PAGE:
10 Years Gone (and Rest in Peace): The Magnolia Electric Co. "Songs: Ohia"

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[Note: The name of this category is painfully apt and almost inappropriate, given the recent death of Songs: Ohia bandleader, Jason Molina. For that, I apologize.] 

I feel like a fair amount of college kids go through an alt-country phase. (Commenters: tell me if this is an inaccurate generalization.) Either way, I certainly went through one. Two common precipitators of such kicks in music are Wilco and Ryan Adams. Mine was definitely the latter. I still consider Wilco highly overrated.

www.uncut.co.uk In any case, by the time late 2006/early 2007 came around, I was big on Adams, Lucinda Williams, Neko Case and others of that ilk. My best friend showed me Songs: Ohia’s final album, The Magnolia Electric Co. It would be the final album Jason Molina put out under that name, after which he adopted the record’s title as his band moniker.

My buddy put on the opening track, “Farewell Transmission,” with the sort of good-natured smirk he has a tendency to wear when he knows he’s about to play someone something they’re gonna like. His expression was warranted. I pretty much instantly said “THAT IS MY SHIIIIIIT.”

The song has that sort of mid-tempo burn and aching melodic tone that is reserved for the best blues, country and alt-country. I have to admit: I probably spent more time listening to “Farewell Transmission” than I did the album as a whole, but I stuck with it and definitely got to know it.

“Ache” is a perfect word for this album. Check out the song “Just Be Simple.” Its core lyric is low-key brutal:

“I ain’t lookin for the easy way out. / This whole life has been about trying, trying, trying, trying, trying, trying…to be simple again. / Just be simple again.”

Or from “Almost Was Good Enough” – “Did you really believe, come on, did you REALLY believe, that you’d ever make it out? / No one really makes it out.”

In our jaded age, it can be tempting to dismiss such lyrics out of hand. When indie songs truly ache, the lyrics had either be oblique (Bon Iver) or far more direct (Best Coast) to earn a response from the hard-hearted millennials. (Side note: I like both those bands.) I’ve always been of a mind that simple profundity is more valuable than deliberate attempts at complexity.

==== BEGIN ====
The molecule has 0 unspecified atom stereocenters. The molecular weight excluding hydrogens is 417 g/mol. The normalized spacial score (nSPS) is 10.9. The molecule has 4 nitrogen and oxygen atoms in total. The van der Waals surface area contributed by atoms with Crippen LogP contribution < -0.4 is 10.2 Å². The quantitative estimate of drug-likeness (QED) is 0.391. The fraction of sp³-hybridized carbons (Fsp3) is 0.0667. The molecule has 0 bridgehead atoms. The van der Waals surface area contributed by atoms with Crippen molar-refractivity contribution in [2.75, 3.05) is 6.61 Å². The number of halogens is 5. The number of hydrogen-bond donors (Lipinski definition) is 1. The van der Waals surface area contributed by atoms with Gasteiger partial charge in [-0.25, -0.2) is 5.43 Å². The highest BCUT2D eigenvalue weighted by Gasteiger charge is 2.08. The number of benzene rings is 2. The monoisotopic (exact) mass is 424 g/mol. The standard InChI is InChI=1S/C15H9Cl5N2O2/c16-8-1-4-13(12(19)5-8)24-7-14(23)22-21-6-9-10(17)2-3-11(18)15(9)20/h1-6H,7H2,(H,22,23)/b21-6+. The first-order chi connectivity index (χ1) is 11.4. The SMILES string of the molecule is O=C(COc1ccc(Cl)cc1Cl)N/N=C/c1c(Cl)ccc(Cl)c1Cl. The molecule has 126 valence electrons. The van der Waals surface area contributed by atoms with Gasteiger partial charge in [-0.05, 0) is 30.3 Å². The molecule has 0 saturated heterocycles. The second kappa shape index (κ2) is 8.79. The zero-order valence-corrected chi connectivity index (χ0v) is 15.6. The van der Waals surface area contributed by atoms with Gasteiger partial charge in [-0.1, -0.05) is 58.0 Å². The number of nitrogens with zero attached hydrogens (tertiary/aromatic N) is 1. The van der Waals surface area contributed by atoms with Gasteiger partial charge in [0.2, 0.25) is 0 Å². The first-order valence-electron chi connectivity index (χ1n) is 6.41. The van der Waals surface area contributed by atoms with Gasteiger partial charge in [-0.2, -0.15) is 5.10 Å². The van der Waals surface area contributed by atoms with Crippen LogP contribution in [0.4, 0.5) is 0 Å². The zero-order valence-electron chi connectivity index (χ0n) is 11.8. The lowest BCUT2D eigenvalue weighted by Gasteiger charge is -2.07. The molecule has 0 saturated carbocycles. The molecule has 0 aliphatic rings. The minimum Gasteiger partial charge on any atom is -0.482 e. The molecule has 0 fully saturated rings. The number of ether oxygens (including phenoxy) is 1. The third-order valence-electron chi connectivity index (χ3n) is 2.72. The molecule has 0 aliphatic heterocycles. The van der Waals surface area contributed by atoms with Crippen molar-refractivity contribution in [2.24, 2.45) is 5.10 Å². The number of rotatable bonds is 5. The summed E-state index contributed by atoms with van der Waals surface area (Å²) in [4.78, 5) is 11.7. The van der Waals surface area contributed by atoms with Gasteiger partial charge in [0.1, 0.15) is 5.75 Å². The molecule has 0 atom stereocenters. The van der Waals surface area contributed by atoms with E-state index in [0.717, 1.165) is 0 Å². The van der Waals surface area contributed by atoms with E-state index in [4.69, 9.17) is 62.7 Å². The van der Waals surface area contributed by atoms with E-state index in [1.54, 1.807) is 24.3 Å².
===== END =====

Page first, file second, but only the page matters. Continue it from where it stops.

www.guardian.co.uk Continuing in that vein, Molina cedes vocal duties to Lawrence Peters, and singer-songwriter Scout Niblett, on “The Old Black Hen” and “Peoria Lunch Box Blues,” respectively. Both of these performers have clean, striking (if arguably traditionally unremarkable) voices, and both add to the feeling of wrenching lament that persists throughout The Magnolia Electric Co. The former song is more arresting to me than the latter, though some may find it an overly traditional exercise.

The album reaches its apotheosis with its penultimate track, “John Henry Split My Heart,” which allows Molina and his band to show the full extent of their musical and lyrical powers. It’s a rollicking romp indebted to the slower numbers of the Allman Brothers Band and early Lynyrd Skynrd. It is highlighted by a particularly poetic lyric that could be applied to a heartbreak, the loss of a friend or loved one or any devastating event, where the pain seems like all you can perceive. “Swing the heaviest hammer you got and hit this one out of the park, John Henry split this heart.”

In all honesty, I fell out of touch with this album, and I never dug much into the back catalog of either Songs: Ohia or The Magnolia Electric Co. But, for anyone with the right kind of ears, The Magnolia Electric Co. will be a special experience and a genuinely affecting record that is a beautiful testament to those moments we all feel when everything seems wrong – when the darkness gets in, when the demons seem too close to fight off.

Liam Green can be reached at lgreen@thoughtpollution.com.

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